Moretti C, Papoff P, Giannini L, et al. Surfactant and non invasive ventilation. Pediatr Med Chir 2005;27(5):26-9.
Kribs A, Pillekamp F, Hunseler C, et al. Early administration of surfactant in spontaneous breathing with nCPAP: feasibility and outcome in extremely premature infants (postmenstrual age =27 weeks). Paediatr Anaesth 2007;17(4):364-9.
Sankar MJ, Agarwal R, Deorari AK, et al. Chronic lung disease in newborns. Indian J Pediatr 2008;75(4):369-76.
Downes JJ, Vidyasagar D, Boggs TR Jr, et al. Respiratory distress syndrome of newborn infants. I. New clinical scoring system (RDS score) with acid--base and blood-gas correlations. Clin Pediatr (Phila) 1970;9(6):325-31.
Verder H, Robertson B, Greisen G, et al. Surfactant therapy and nasal continuous positive airway pressure for newborns with respiratory distress syndrome. Danish- Swedish Multicenter Study Group. N Engl J Med 1994;331(16):1051-5.
Escobedo MB, Gunkel JH, Kennedy KA, et al. Early surfactant for neonates with mild to moderate respiratory distress syndrome: a multicenter, randomized trial. JnPediatr 2004;144(6):804-8.
Cherif A, Hachani C, Khrouf N. Risk factors of the failure of surfactant treatment by transient intubation during nasal continuous positive airway pressure in preterm infants. Am J Perinatol 2008;25(10):647-52.
Andersen T, Holm HS, Kamper J. Surfactant treatment of newborn infants receiving continuous positive airway pressure treatment. Ugeskr Laeger 2006;168(43):3723-7.
Dani C, Berti E, Barp J. Risk factors for INSURE failure in preterm infants. Minerva Pediatr 2010;62(3 Suppl 1):19-20.
Chotigeat U, Ratchatanorravut S, Kanjanapattanakul W. Compare severity of bronchopulmonary dysplasia in neonates with respiratory distress syndrome treated with surfactant to without surfactant. J Med Assoc Thai 2011;94(Suppl 3):S35-40.
Lee HJ, Kim EK, Kim HS, et al. Chorioamnionitis, respiratory distress syndrome and bronchopulmonary dysplasia in extremely low birth weight infants. J Perinatol 2011;31(3):166-70.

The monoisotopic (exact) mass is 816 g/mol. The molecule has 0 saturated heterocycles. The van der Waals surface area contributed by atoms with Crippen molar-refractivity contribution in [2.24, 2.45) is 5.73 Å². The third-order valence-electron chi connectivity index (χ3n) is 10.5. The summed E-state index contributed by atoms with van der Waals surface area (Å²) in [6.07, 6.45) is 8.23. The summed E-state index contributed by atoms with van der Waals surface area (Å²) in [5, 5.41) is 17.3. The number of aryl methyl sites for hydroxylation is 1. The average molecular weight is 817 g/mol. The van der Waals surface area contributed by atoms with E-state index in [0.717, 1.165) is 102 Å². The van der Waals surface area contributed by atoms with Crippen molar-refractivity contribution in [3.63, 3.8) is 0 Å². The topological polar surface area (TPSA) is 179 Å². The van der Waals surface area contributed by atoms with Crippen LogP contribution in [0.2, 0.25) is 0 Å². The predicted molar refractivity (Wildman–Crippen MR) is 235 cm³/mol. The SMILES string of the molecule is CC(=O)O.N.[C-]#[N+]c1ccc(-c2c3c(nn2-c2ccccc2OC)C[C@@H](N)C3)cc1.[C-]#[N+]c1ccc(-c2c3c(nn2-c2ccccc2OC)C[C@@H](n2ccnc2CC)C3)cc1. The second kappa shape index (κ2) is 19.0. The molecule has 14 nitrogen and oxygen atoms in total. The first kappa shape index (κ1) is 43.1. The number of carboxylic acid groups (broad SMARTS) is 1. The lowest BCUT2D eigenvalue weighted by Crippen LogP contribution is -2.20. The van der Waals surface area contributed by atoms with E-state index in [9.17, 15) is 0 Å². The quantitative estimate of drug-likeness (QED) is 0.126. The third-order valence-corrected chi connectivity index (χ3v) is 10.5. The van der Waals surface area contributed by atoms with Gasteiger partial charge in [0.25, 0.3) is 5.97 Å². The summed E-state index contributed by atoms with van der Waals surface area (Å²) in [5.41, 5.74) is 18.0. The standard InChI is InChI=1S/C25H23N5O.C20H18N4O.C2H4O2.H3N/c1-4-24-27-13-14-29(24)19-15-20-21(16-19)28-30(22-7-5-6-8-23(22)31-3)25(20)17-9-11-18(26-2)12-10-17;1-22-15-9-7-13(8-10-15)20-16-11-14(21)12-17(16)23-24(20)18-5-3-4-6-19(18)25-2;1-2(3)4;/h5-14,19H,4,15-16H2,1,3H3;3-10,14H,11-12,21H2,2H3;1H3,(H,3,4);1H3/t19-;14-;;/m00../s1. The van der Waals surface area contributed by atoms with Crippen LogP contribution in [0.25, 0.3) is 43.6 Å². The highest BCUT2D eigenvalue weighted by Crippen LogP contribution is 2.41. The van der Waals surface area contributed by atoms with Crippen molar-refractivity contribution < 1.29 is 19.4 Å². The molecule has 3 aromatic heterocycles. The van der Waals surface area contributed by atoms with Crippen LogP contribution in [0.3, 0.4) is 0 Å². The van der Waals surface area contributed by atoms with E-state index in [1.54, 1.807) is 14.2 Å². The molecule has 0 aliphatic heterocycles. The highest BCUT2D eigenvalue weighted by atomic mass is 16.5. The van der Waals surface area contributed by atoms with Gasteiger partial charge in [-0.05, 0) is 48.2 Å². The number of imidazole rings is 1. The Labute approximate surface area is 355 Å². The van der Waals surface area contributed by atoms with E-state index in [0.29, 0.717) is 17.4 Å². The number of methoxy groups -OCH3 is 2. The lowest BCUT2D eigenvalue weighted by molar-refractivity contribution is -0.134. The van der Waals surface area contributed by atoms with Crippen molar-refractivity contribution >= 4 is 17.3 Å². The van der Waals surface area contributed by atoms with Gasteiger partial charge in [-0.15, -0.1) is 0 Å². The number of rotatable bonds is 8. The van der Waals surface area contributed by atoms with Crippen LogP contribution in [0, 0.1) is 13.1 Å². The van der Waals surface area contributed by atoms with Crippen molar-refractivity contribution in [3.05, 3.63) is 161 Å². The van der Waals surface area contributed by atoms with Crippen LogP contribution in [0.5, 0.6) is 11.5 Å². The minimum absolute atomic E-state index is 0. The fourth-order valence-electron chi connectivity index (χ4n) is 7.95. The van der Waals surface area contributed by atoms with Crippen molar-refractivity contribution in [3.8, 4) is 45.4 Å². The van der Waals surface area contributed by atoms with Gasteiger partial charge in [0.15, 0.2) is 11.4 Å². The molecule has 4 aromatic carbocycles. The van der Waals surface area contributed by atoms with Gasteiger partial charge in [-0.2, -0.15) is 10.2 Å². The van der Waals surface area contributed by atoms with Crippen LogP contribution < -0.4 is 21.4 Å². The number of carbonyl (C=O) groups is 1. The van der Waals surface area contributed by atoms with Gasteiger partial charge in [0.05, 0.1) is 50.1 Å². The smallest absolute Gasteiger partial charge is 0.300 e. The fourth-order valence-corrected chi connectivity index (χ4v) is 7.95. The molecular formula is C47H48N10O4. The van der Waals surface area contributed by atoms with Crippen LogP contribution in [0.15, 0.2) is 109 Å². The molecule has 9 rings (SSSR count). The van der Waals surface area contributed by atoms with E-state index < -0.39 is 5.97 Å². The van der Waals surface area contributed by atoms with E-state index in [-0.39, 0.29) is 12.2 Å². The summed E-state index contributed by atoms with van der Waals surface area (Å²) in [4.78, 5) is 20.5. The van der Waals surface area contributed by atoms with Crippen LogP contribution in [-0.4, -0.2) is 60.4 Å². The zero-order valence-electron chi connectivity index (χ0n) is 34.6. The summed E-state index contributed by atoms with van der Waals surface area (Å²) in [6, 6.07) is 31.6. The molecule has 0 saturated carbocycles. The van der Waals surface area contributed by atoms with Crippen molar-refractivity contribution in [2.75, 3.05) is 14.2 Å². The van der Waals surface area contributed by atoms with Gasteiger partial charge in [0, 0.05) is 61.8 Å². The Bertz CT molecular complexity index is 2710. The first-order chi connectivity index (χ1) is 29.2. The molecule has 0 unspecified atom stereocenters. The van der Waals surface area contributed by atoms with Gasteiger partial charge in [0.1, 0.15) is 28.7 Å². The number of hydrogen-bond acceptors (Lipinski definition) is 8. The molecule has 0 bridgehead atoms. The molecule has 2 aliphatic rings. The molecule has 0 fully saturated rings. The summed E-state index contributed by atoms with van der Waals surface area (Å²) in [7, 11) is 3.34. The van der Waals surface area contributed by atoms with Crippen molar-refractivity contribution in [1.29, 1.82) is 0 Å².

Woynarowska M, Rutkowska M, Szamotulska K. Risk factors, frequency and severity of bronchopulmonary dysplasia (BPD) diagnosed according to the new disease definition in preterm neonates. Med Wieku Rozwoj 2008;12(4 Pt 1):933-41.
Moss TJ. Respiratory consequences of preterm birth. Clin Exp Pharmacol Physiol 2006;33(3):280-4.
Blennow M, Jonsson B, Dahlstrom A, et al. Lung function in premature infants can be improved. Surfactant therapy and CPAP reduce the need of respiratory support. Lakartidningen 1999;96(13):1571-6.
Verder H, Albertsen P, Ebbesen F, et al. Nasal continuous positive airway pressure and early surfactant therapy for respiratory distress syndrome in newborns of less than 30 weeks' gestation. Pediatrics 1999;103(2):E24.
Dani C, Corsini I, Bertini G, et al. Effect of multiple INSURE procedures in extremely preterm infants. J Matern Fetal Neonatal Med 2011;24(12):1427-31.
Dani C, Corsini I, Poggi C. Risk factors for intubationsurfactant- extubation (INSURE) failure and multiple INSURE strategy in preterm infants. Early Hum Dev 2012;88( Suppl 1):S3-4.
Kendig JW, Ryan RM, Sinkin RA, et al. Comparison of two strategies for surfactant prophylaxis in very premature infants: a multicenter randomized trial. Pediatrics 1998;101(6):1006-12.
Copyright (c) Acta Medica Iranica
This work is licensed under a Creative Commons Attribution-NonCommercial 4.0 International License.